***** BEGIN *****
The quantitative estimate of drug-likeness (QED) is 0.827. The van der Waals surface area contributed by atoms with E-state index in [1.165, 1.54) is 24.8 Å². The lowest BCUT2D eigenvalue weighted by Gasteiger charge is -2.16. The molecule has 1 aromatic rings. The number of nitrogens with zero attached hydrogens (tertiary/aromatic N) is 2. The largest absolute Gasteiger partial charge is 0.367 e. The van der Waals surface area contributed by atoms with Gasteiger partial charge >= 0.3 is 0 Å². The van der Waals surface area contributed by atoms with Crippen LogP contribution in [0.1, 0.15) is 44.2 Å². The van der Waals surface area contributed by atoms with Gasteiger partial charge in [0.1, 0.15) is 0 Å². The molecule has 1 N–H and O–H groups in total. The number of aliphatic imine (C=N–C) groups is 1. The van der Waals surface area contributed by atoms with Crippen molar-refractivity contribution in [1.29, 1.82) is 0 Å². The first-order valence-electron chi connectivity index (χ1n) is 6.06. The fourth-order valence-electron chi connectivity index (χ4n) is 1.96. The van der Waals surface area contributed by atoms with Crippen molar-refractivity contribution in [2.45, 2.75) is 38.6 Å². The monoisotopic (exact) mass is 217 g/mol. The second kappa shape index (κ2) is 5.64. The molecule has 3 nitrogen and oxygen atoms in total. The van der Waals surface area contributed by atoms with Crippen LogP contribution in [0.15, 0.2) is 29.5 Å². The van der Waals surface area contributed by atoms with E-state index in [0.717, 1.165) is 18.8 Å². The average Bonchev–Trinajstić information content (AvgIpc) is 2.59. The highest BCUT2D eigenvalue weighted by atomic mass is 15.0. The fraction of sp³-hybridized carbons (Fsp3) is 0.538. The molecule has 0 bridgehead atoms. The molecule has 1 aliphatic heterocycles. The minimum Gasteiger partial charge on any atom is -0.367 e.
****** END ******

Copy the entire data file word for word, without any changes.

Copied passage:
The quantitative estimate of drug-likeness (QED) is 0.827. The van der Waals surface area contributed by atoms with E-state index in [1.165, 1.54) is 24.8 Å². The lowest BCUT2D eigenvalue weighted by Gasteiger charge is -2.16. The molecule has 1 aromatic rings. The number of nitrogens with zero attached hydrogens (tertiary/aromatic N) is 2. The largest absolute Gasteiger partial charge is 0.367 e. The van der Waals surface area contributed by atoms with Gasteiger partial charge >= 0.3 is 0 Å². The van der Waals surface area contributed by atoms with Crippen LogP contribution in [0.1, 0.15) is 44.2 Å². The van der Waals surface area contributed by atoms with Gasteiger partial charge in [0.1, 0.15) is 0 Å². The molecule has 1 N–H and O–H groups in total. The number of aliphatic imine (C=N–C) groups is 1. The van der Waals surface area contributed by atoms with Crippen molar-refractivity contribution in [1.29, 1.82) is 0 Å². The first-order valence-electron chi connectivity index (χ1n) is 6.06. The fourth-order valence-electron chi connectivity index (χ4n) is 1.96. The van der Waals surface area contributed by atoms with Crippen molar-refractivity contribution in [2.45, 2.75) is 38.6 Å². The monoisotopic (exact) mass is 217 g/mol. The second kappa shape index (κ2) is 5.64. The molecule has 3 nitrogen and oxygen atoms in total. The van der Waals surface area contributed by atoms with Crippen LogP contribution in [0.15, 0.2) is 29.5 Å². The van der Waals surface area contributed by atoms with E-state index in [0.717, 1.165) is 18.8 Å². The average Bonchev–Trinajstić information content (AvgIpc) is 2.59. The highest BCUT2D eigenvalue weighted by atomic mass is 15.0. The fraction of sp³-hybridized carbons (Fsp3) is 0.538. The molecule has 0 bridgehead atoms. The molecule has 1 aliphatic heterocycles. The minimum Gasteiger partial charge on any atom is -0.367 e.